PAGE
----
I said I might have been being unfair to The Icarus Girl, and I think now I am being unfair in the opposite direction to The Opposite House.  I was so blown away by the improvement in Oyeyemi’s writing that I may be glossing over problems in the plot – the plot did not always work for me, and the connections between the two stories aren’t made clear.  But I am giving The Opposite House four stars anyway, because of the writing being so good.

I wrote this down in my commonplace book:

If you still knew who you were, you had to keep it a secret.  The gods hid among the saints and apostles and nobody perceived them unless they wanted to…A painting of a saint welling holy tears and the story of an Orisha teach you the same thing – if you cry for someone, it counts as prayer.

And this, I really really like too, and would have written it in my commonplace book except it was too long:

Like every girl, I only need to look up and a little to the right of me to see the hysteria that belongs to me, the one that hangs on a hook like an empty jacket and flutters with disappointment that I cannot wear her all the time.  I call her my hysteric, and this personal hysteric of mine is designer made (though I’m not sure who made her), flattering and comfortable, attractive even, if you’re around people who like that sort of thing.  She is not anyone, my hysteric; she is blank, electricity dancing around a filament, singing to kill.  It’s not that there are two Majas; there is only one, but she can disappear into her own tension and may one day never come back.

My second ever boyfriend – frizzy-blond-haired and built like a rugby player – was a postgraduate student five years older than me when I was in my first year.  Luke seemed to prefer my personal hysteric to me.  He told me over and over that I was beautiful, sweet, so clever.

In his mouth, on his tongue, those words were not safe.

And he said these terrible things earnestly enough to make me sit on my hands when I was across from him at dinner.  In his mouth, on his tongue, those words cast a spell which conjured me into the things he kept insisting I was.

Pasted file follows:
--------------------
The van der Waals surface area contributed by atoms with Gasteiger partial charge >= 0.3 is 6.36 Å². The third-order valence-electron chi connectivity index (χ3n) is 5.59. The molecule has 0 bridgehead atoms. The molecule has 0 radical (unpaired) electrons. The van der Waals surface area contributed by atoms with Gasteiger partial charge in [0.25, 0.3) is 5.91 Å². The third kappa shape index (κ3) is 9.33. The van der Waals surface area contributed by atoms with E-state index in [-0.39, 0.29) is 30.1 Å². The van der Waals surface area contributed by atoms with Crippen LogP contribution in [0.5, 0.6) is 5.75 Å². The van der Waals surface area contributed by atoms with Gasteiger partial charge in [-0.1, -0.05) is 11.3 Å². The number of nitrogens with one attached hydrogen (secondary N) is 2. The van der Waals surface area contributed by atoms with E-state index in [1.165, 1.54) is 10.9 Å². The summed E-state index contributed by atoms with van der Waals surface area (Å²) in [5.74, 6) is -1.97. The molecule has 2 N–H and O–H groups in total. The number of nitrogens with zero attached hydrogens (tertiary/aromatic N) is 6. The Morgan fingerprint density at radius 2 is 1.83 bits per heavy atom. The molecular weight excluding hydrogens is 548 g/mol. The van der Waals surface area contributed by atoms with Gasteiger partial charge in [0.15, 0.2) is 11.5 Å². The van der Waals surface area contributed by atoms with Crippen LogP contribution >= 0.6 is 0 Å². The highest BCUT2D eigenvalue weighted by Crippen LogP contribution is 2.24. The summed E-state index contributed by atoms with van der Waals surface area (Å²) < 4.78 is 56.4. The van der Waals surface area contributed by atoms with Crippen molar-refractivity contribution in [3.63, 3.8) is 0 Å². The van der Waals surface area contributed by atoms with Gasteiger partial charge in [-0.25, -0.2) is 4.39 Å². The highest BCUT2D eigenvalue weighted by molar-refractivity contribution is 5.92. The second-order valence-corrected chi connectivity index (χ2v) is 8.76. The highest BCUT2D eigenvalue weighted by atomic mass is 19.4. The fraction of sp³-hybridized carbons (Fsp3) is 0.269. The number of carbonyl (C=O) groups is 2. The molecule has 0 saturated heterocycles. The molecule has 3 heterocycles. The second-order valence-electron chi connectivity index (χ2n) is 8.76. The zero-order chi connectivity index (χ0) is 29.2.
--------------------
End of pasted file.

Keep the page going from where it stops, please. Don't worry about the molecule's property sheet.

Luke was always pleading with me to calm down before I even realized that I was unsettled.  I stopped daring to raise my voice at him, or smile too much, even.  Luke filled bedtime mugs for me, brimful with creamy white, warm Kahlua and milk.  When I sipped them sleepily from the enfoldment of his arms, I became convinced that I was ill, and that it was terminal.  There was no other reason for such care, for the way he laids lands on me so lightly that it seemed I was already disappearing.  One night, drunk, drunk, drunk, I dropped my empty shot glass and a full one for Luke, sat down beside the pieces and arranged them in my skin, twisting clear flowers planted to grow from my soles, my arms.  It hurt.  But wearing my hysteric, it became a matter of art and pain and so on.  It was extreme, it was because of tension.  Luke took me to the emergency room and spoke to me, richly, quietly, held me for as long as he could while I cried and put my sight away from my torn skin.

We went to a girls’ school, Amy Eleni and I.  We know about subtle, slow murder, the ways that glances and silences and unnecessarily kind words can have a girl running into traffic trying to get hit so that she doesn’t have to turn up the next day.  When Amy Eleni arrived at the hospital she was in no mood for pleasantries.  She took Luke aside and told him to “Fuck right off.  Immediately.”

I cannot wait to read White is for Witching!  I am so enjoying watching Helen Oyeyemi develop as a writer (coincidentally, Clare just posted about writers and their development, so I have been thinking about it even more).  Helen Oyeyemi is young!  And has many years in which to write more and more books!  I love young writers!

Have you read this book?  Leave me a link!